On Saturday I march. From the southernmost end of Duval, where Key West tourists line up for their vacation pictures with the big red buoy, to Mallory Square, where those same tourists gather for sunset.
It will be the first time I can stand alongside others of like minds and step off to chants of “equality, unity and social justice.”
Because, you see, journalists don’t march. Or, at least, I should say, back when I was one, journalists didn’t march, or protest, or carry signs, or any of those time-tested First Amendment things because the journalists I knew signed statements of ethical conduct prohibiting behavior that appeared to be a conflict. I wrote columns and shaped editorials for four decades, and, except for one newspaper-editorial-board-sponsored event back in the 1990s, called “Not In My Town,” I didn’t get out of the office much.
I march because I can. Finally.
I may lose some friendly acquaintances who think these “marches on fill-in-your-town-name” are designed to be vehement, liberal, anti-administration protests.
No doubt, some will be because, well, the First Amendment and all that. But from the first “you know, we ought to do something” moments, organizers of the Women’s March on Washington — the mother of them all — right down to the amazing young women who are the Key West steering committee, the message has been singular: We march for unity, equality and social justice. For women’s rights. For human rights.
Over the past month, I’ve worked in the background as young Key West women flexed their power. Single mothers. Working women in their first jobs. Acquaintances who may — or may not — have shared high school. These are the women for whom we march. This is their march, the one in which they show they can take on the future and make a difference.
Watching these young ones learn for the first time the challenges of organizing and leading is life affirming. In some ways, sure, it’s hard to turn over the heady in-charge role, to know that my time is passing. But, the sheer joy of knowing that these women and hundreds of thousands like them around the country are in charge and moving on overcomes any touch of nostalgia. Godspeed them.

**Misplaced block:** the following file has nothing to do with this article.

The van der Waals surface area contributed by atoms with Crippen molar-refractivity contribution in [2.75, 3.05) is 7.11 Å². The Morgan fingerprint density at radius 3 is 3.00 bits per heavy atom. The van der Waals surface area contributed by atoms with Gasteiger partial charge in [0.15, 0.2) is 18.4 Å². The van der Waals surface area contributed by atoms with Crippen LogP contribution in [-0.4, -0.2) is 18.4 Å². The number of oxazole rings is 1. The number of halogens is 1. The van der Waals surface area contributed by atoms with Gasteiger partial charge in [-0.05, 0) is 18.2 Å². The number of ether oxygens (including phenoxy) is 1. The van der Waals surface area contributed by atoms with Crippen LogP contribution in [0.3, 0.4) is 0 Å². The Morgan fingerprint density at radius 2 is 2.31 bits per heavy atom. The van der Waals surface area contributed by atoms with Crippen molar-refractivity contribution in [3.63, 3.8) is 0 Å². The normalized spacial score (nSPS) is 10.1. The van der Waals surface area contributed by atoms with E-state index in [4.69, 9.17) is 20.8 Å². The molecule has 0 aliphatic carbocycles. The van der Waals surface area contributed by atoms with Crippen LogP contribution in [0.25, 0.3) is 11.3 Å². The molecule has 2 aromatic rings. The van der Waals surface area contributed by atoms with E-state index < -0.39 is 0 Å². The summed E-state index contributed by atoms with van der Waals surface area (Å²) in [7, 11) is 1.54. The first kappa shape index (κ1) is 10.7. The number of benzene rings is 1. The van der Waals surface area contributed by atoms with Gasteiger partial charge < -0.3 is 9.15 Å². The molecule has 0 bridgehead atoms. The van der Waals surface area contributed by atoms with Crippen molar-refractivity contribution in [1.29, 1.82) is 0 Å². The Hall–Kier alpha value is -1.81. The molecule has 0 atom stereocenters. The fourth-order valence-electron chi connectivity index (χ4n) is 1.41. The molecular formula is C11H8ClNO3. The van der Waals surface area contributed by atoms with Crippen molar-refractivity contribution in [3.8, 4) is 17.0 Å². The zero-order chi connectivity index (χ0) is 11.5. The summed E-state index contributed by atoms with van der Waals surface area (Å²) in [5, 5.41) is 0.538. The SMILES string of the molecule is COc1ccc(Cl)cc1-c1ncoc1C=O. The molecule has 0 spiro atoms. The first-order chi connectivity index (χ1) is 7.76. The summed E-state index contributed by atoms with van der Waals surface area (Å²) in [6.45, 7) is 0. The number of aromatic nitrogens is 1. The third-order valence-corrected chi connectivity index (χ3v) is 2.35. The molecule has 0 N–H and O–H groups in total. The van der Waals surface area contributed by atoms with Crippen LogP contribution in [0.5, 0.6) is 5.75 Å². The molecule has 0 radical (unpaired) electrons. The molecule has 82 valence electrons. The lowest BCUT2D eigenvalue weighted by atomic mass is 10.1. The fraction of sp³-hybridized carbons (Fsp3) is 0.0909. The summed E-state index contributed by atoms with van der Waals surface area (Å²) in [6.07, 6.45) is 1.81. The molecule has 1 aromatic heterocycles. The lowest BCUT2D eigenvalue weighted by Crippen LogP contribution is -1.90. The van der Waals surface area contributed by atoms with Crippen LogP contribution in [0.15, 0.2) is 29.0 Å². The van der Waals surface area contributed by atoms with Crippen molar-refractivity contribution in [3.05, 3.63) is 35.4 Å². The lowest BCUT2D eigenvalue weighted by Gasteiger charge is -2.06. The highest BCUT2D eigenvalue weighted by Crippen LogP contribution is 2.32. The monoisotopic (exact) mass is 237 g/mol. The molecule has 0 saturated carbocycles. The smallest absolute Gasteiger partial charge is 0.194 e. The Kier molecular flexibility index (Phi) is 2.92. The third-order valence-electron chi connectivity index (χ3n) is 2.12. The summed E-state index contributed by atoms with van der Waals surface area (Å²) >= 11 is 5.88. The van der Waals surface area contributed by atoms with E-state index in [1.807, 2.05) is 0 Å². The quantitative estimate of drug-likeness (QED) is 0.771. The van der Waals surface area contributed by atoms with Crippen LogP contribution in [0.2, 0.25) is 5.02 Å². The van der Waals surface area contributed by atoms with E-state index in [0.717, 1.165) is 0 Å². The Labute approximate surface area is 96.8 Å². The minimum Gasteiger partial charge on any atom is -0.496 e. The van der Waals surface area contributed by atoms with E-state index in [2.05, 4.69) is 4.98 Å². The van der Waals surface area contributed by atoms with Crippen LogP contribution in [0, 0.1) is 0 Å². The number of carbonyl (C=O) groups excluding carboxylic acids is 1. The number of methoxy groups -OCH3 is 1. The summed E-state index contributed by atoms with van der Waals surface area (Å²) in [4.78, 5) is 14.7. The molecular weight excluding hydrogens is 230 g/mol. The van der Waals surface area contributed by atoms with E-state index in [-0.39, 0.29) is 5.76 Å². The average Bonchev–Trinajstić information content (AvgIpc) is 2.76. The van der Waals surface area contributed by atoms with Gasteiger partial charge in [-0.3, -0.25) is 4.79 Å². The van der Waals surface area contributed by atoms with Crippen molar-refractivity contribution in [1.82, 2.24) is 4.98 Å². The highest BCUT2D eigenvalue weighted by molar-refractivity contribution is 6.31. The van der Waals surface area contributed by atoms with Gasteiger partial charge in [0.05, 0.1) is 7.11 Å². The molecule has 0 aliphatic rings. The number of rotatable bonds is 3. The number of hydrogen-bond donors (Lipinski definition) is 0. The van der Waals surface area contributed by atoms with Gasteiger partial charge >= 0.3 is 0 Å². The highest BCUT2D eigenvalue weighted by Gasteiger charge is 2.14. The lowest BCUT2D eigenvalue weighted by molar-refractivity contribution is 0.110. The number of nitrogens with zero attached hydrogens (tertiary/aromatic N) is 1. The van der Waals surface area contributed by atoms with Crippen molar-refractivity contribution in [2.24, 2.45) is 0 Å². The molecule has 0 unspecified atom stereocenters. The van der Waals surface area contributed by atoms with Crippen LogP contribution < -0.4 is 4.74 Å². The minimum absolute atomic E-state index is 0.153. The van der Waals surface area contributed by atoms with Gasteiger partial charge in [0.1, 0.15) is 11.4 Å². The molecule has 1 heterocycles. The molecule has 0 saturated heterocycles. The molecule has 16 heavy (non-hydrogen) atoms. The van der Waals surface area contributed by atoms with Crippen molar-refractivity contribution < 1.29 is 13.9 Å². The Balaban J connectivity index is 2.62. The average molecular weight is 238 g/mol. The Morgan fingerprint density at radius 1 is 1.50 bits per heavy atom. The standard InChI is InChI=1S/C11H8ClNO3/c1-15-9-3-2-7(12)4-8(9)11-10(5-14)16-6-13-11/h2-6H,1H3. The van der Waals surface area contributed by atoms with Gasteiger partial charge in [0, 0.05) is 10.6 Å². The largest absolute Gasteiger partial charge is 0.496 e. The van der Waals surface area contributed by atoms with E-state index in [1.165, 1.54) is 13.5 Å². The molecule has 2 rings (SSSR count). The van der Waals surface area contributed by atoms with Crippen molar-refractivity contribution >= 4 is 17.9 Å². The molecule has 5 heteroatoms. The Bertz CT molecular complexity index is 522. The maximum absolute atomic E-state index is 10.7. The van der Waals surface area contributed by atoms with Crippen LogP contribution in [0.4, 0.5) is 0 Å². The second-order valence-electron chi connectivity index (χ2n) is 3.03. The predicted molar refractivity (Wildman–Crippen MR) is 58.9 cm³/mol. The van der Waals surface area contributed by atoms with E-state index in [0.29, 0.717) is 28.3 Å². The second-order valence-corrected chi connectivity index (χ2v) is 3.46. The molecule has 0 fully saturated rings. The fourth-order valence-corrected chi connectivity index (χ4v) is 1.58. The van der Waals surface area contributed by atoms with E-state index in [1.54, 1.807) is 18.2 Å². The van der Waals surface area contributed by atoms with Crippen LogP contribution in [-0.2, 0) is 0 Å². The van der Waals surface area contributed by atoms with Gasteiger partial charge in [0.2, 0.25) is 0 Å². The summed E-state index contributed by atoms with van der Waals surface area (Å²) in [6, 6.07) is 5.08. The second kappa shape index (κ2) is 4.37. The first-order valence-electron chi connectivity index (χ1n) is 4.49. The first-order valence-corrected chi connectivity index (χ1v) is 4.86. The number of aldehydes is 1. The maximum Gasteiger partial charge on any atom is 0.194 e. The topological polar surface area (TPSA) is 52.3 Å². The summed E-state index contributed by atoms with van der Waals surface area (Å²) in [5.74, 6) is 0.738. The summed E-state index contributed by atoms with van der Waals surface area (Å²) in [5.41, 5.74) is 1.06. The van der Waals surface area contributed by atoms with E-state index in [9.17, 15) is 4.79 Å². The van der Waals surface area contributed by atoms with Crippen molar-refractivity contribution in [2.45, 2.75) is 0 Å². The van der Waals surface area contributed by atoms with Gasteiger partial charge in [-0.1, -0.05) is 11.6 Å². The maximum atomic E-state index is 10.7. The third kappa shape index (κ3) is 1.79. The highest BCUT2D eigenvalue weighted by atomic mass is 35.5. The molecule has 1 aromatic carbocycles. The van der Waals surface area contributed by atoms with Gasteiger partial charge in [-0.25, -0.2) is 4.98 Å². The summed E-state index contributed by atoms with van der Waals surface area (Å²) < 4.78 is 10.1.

And, so my role is a simple one. Help where I can. Nudge a bit here and there. Make a phone call and put the right person in contact with the other right person. Write a check. Cheer them on. Write a news release with bullet points, five Ws and an H. Make sure we crones on our trikes are holding up the rear of this march in style.
On Saturday, I march:
- Because too little has changed since I wore my “first woman who” sashes in the early 1970s.
- Because I had to write front page stories in order to get a credit card in my own name — my unemployed spouse was the bank’s preferred underwriter on the card that read “Mrs. So-And-So.” My beloved owner/publisher told the complaining bankers they could stop future headlines by giving me the card. They did. I learned the power of important reporting to change the world.
- Because I bit my tongue every time a male boss called me “girl” or hugged me with wandering hands or suggested I be more ladylike and “friendly.”
- Because the nuns measured the length of my hemline before letting me student teach in their junior high.
- Because I couldn’t sign for a car loan or a mortgage without a man holding my hand and signing alongside.
- Because I was paid less than the guys.
- Because I paid more for health care insurance for no reason except my gender.
- Because women and children are too often as much an afterthought today as we were when we were legal property.
- Because Title IX and every piece of legislation or court decision that ensures equal rights and protection for women and LGBTQ, for the elderly and the young, for people of color and for those with disabilities, for those who are different can be wiped away with a single vote in a local, state or national legislative body or court. What Congress and SCOTUS giveth, Congress and SCOTUS can take away.
- Because I believe in the Equal Protection clause of the 14th Amendment and it is under attack through a thousand cuts. Here’s what it says in case you’ve forgotten: “No state shall make or enforce any law which shall abridge the privileges or immunities of citizens of the United States; nor shall any state deprive any person of life, liberty, or property, without due process of law; nor deny to any person within its jurisdiction the equal protection of the laws.”
- Because there is no Equal Rights Amendment.
- Because a couple hundred young women in my newsrooms had to work harder, be smarter and act nicer to stay even with the men — and that was in a workplace where women executives were common.
- Because the young women and men in my life need to know I will do whatever I have to do to protect their futures.
- Because Social Security, ACA, Medicare and Medicaid prevent millions of our poor, our middle class, our young and elderly from perishing in place.
And, I march because the work I started with that first headline about women and credit cards is good work and the work’s not done.